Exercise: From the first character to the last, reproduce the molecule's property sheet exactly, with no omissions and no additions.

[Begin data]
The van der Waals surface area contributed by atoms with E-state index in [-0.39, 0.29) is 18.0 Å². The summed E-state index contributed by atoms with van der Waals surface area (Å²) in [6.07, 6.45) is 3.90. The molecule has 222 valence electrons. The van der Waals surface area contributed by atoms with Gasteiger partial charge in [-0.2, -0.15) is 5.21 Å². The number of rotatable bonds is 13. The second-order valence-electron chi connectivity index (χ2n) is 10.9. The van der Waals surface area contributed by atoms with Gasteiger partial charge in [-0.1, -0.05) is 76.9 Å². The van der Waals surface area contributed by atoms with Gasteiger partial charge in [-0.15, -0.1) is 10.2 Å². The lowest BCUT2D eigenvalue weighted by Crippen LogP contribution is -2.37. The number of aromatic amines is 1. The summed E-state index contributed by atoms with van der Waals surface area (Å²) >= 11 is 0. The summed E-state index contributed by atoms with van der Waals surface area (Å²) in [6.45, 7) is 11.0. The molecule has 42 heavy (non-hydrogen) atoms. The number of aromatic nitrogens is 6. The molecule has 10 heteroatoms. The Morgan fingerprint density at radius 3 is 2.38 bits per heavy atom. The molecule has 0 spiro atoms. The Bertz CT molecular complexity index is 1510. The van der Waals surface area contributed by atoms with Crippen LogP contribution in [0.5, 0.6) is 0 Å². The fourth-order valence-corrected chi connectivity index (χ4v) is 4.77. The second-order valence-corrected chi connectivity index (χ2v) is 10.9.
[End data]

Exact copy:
The van der Waals surface area contributed by atoms with E-state index in [-0.39, 0.29) is 18.0 Å². The summed E-state index contributed by atoms with van der Waals surface area (Å²) in [6.07, 6.45) is 3.90. The molecule has 222 valence electrons. The van der Waals surface area contributed by atoms with Gasteiger partial charge in [-0.2, -0.15) is 5.21 Å². The number of rotatable bonds is 13. The second-order valence-electron chi connectivity index (χ2n) is 10.9. The van der Waals surface area contributed by atoms with Gasteiger partial charge in [-0.1, -0.05) is 76.9 Å². The van der Waals surface area contributed by atoms with Gasteiger partial charge in [-0.15, -0.1) is 10.2 Å². The lowest BCUT2D eigenvalue weighted by Crippen LogP contribution is -2.37. The number of aromatic amines is 1. The summed E-state index contributed by atoms with van der Waals surface area (Å²) >= 11 is 0. The summed E-state index contributed by atoms with van der Waals surface area (Å²) in [6.45, 7) is 11.0. The molecule has 42 heavy (non-hydrogen) atoms. The number of aromatic nitrogens is 6. The molecule has 10 heteroatoms. The Morgan fingerprint density at radius 3 is 2.38 bits per heavy atom. The molecule has 0 spiro atoms. The Bertz CT molecular complexity index is 1510. The van der Waals surface area contributed by atoms with Crippen LogP contribution in [0.5, 0.6) is 0 Å². The fourth-order valence-corrected chi connectivity index (χ4v) is 4.77. The second-order valence-corrected chi connectivity index (χ2v) is 10.9.